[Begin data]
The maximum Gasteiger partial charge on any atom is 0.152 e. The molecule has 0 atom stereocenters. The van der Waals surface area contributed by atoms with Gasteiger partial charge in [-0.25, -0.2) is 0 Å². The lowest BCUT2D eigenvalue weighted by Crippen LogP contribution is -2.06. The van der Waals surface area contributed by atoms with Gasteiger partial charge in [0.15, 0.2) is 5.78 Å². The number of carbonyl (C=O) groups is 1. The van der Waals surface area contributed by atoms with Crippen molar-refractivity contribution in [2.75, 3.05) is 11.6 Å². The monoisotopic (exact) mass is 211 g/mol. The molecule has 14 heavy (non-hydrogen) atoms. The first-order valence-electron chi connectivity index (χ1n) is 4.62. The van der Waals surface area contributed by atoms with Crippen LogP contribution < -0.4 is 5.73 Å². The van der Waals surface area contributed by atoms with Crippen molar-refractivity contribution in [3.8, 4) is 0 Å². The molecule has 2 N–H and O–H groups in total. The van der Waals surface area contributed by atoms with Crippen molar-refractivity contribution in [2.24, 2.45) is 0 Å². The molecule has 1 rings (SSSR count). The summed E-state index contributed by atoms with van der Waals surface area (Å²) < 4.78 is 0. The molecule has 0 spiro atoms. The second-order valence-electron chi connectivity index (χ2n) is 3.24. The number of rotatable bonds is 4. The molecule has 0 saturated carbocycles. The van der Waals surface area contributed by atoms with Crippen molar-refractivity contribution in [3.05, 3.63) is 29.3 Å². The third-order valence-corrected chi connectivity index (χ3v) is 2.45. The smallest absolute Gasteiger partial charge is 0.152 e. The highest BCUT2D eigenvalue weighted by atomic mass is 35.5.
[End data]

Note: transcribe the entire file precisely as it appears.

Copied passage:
The maximum Gasteiger partial charge on any atom is 0.152 e. The molecule has 0 atom stereocenters. The van der Waals surface area contributed by atoms with Gasteiger partial charge in [-0.25, -0.2) is 0 Å². The lowest BCUT2D eigenvalue weighted by Crippen LogP contribution is -2.06. The van der Waals surface area contributed by atoms with Gasteiger partial charge in [0.15, 0.2) is 5.78 Å². The number of carbonyl (C=O) groups is 1. The van der Waals surface area contributed by atoms with Crippen molar-refractivity contribution in [2.75, 3.05) is 11.6 Å². The monoisotopic (exact) mass is 211 g/mol. The molecule has 14 heavy (non-hydrogen) atoms. The first-order valence-electron chi connectivity index (χ1n) is 4.62. The van der Waals surface area contributed by atoms with Crippen LogP contribution < -0.4 is 5.73 Å². The van der Waals surface area contributed by atoms with Crippen molar-refractivity contribution in [3.8, 4) is 0 Å². The molecule has 2 N–H and O–H groups in total. The van der Waals surface area contributed by atoms with Crippen molar-refractivity contribution in [2.24, 2.45) is 0 Å². The molecule has 1 rings (SSSR count). The summed E-state index contributed by atoms with van der Waals surface area (Å²) < 4.78 is 0. The molecule has 0 spiro atoms. The second-order valence-electron chi connectivity index (χ2n) is 3.24. The number of rotatable bonds is 4. The molecule has 0 saturated carbocycles. The van der Waals surface area contributed by atoms with Crippen molar-refractivity contribution in [3.05, 3.63) is 29.3 Å². The third-order valence-corrected chi connectivity index (χ3v) is 2.45. The smallest absolute Gasteiger partial charge is 0.152 e. The highest BCUT2D eigenvalue weighted by atomic mass is 35.5.